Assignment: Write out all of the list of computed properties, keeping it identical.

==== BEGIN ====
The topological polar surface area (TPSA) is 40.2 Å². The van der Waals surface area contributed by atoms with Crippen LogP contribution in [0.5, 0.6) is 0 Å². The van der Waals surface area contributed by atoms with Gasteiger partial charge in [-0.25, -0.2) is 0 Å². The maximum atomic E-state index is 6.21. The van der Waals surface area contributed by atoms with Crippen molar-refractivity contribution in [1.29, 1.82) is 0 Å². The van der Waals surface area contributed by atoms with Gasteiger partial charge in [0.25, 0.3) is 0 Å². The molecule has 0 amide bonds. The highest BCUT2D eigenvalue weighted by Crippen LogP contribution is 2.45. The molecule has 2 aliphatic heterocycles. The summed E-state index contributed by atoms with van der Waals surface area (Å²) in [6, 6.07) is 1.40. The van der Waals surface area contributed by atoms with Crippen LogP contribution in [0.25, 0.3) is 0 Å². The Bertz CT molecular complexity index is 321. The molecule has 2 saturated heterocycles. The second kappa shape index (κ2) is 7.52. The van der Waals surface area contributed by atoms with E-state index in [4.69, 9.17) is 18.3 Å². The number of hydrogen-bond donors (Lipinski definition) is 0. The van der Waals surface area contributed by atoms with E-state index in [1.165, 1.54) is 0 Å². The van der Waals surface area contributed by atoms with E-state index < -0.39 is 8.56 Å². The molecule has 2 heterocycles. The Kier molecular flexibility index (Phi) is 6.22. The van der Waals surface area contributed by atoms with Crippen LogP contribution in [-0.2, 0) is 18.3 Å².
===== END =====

The topological polar surface area (TPSA) is 40.2 Å². The van der Waals surface area contributed by atoms with Crippen LogP contribution in [0.5, 0.6) is 0 Å². The van der Waals surface area contributed by atoms with Gasteiger partial charge in [-0.25, -0.2) is 0 Å². The maximum atomic E-state index is 6.21. The van der Waals surface area contributed by atoms with Crippen molar-refractivity contribution in [1.29, 1.82) is 0 Å². The van der Waals surface area contributed by atoms with Gasteiger partial charge in [0.25, 0.3) is 0 Å². The molecule has 0 amide bonds. The highest BCUT2D eigenvalue weighted by Crippen LogP contribution is 2.45. The molecule has 2 aliphatic heterocycles. The summed E-state index contributed by atoms with van der Waals surface area (Å²) in [6, 6.07) is 1.40. The van der Waals surface area contributed by atoms with Crippen LogP contribution in [0.25, 0.3) is 0 Å². The Bertz CT molecular complexity index is 321. The molecule has 2 saturated heterocycles. The second kappa shape index (κ2) is 7.52. The van der Waals surface area contributed by atoms with E-state index in [4.69, 9.17) is 18.3 Å². The number of hydrogen-bond donors (Lipinski definition) is 0. The van der Waals surface area contributed by atoms with E-state index in [1.165, 1.54) is 0 Å². The van der Waals surface area contributed by atoms with E-state index < -0.39 is 8.56 Å². The molecule has 2 heterocycles. The Kier molecular flexibility index (Phi) is 6.22. The van der Waals surface area contributed by atoms with Crippen LogP contribution in [-0.2, 0) is 18.3 Å².